Due to a recent comprehensive exhibition at the San Francisco Craft & Folk Art Museum, we reintroduce to our readers the handwrought copper work of Dirk Van Erp, a leading handcraftsman in the American Arts and Crafts Movement, who opened his copper shop in San Francisco in 1908. The following text is excerpted from the extensive catalog written by Dorothy Lamoureux that accompanied the exhibition.
Benchmark is a continuing series in Metalsmith that presents the work of pioneers in the field of metalsmithing and jewelry, both historical figures and those of the recent past. To date, we have explored the work of Christian Schmidt, Betty Cooke and Al Pine.
Dirk Van Erp was an extraordinary craftsman whose skill flourished in America as a direct result of the Arts and Crafts Movement. The appreciation that this period engendered for honest craftsmanship permitted the Old World traditions to survive, traditions that are alive today well into the Post-Industrial Age.
The Studio of Dirk Van Erp had a large and lasting impact on the people of San Francisco and the Bay Area. Dirk perceived his craft as art, and over time as our perspectives have changed we have elevated it to a form of pure art. Dirk passed his mastery his gift, on to his children, to Harry Dixon, to Charles Johnson and to many others as well.
The objects created are an endowment. Appreciation for them has not diminished, but has in fact grown. The memory has not faded. By the many people who understand their significance, the objects are kept and cherished.
Now, with the increased interest in the American Arts and Crafts Movement, the work from the Dirk Van Erp Studio has found new prominence. As the lives and work of Van Erp craftsmen become better known, interest in and demand for objects made by the Dirk Van Erp Studio continue to expand across the country.
In 1911, objects produced by the Dirk Van Erp workshop were made primarily from 12-gauge copper, which was purchased from various vendors. Some objects were made from brass. Dirk would still occasionally use a brass shell casing for hammering. The objects were made in two ways that are traditional in metalsmithing. An object was either made from a flat piece of metal that was round or square and shaped over a stake of mold or it was made from a flat, rectangular piece of metal that was hammered and shaped, the seam brazed and a disc soldered into the bottom. The edge was either rolled from the piece itself, or a ring was soldered to fit. Sometimes edges were left unfinished; sometimes they were crimped.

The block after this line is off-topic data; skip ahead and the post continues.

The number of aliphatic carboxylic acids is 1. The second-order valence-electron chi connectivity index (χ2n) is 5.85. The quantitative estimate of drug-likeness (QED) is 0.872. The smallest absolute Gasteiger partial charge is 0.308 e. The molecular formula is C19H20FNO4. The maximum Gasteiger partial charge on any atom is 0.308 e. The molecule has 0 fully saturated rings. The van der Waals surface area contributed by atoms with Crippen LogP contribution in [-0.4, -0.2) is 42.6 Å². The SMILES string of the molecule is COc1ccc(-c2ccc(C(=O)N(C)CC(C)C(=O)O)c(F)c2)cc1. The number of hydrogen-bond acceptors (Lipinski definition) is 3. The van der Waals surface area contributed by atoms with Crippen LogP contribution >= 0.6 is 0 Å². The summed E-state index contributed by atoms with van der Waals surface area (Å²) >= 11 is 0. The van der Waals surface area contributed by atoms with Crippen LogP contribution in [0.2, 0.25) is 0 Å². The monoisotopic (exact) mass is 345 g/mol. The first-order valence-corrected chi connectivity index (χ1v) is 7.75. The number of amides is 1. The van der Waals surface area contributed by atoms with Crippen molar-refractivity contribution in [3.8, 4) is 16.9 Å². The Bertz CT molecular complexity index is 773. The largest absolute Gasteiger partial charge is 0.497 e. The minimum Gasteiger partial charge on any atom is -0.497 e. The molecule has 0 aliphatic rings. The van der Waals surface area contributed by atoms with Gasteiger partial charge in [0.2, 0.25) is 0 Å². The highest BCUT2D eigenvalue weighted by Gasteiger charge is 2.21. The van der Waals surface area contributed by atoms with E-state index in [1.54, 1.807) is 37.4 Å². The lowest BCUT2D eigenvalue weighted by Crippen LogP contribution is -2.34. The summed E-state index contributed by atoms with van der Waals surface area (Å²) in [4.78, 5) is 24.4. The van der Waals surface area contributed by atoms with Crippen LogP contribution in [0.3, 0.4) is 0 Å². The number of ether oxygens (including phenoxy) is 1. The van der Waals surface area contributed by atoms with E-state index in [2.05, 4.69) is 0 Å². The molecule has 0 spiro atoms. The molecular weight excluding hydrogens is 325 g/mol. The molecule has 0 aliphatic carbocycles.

The creation of the object itself is something that is only understood by experience and can only be done correctly by a mastercrafter. As the metal is pounded with a “raising” hammer it becomes brittle and must be heated or annealed and then cooled to make it easier to hammer and shape. The heat opens the molecules of the metal so that it is more malleable. Dirk would sometimes only work a piece through the shaping. He seemed to take a great deal of pride in the beauty of the copper at this stage, in the rough texture of the surface which has come to be called “warty” and he would then complete the piece with a patina which is primarily red, but yellow and dark browns often mingle with the finish. Interestingly, Dirk favored this particular patina but he did not teach his apprentices or his children the secret. People have tried everything from brick dust to chalk to various chemicals to replicate the effect, but without consistent success.
After a piece was raised, or hammered to shape, it was polished and then it was planished with a finishing hammer that was flat or slightly curved to give the surface the hammer marks associated with hand-hammered copper. The size of the hammer used determined the fineness of the finish. A piece could be worked and buffed until it was entirely smooth, but this was not the effect that was desired at the time. People wanted objects that looked handmade. The article was then cleaned by dipping it into a solution of acid. The final step was to apply the patina which was done with a variety of chemicals and processes depending on the color desired.
The lamps were the pride of the studio and took intense labor to make. The labor was shared, one crafter making the base and another making the shade. Isenglass or mica for the shades was purchased in sheets. While India was one of the primary sources for mica, it was also found and mined in other areas including the eastern part of the United States. Mica in its natural state is clear, but in processing shellac and alkyds were used to make the sheets more durable. This changed the color of the mica to shades of light yellow to dark brown and orange. The sheets of mica were cut to size and then heated and shaped to fit the inset of the lamp panels.
Earlier lamps made before 1916 are distinctly different from lamps that were made later, and this was most apparent in the shades. The method used to attach the straps to the cap and rim was by riveting them on the outside. In earlier lamps, the rim was cut from one piece of copper. In later lamps the straps were attached on the underside of the cap and sometimes on the underside of the rim. This may have been a cost saving device or it may be simply a design change that seemed more desirable. Sometimes lamp shades have stencil patterns, usually Oriental in design, laid between two layers of mica for an interesting effect. Piercing and cutwork in the metal was also occasionally done on the shades.
Dorothy Lamoureux is a social historian who guest curated the Dirk Van Erp exhibition and has had a special interest in the Arts and Crafts Movement for many years.
The 64-page catalog, The Arts & Crafts Studio of Dirk Van Erp, is available from the Craft & Folk Art Museum, Landmark Building A, Fort Mason, San Francisco, CA 94123-1382 for $15 plus $2 postage (CA residents add 98¢ tax).
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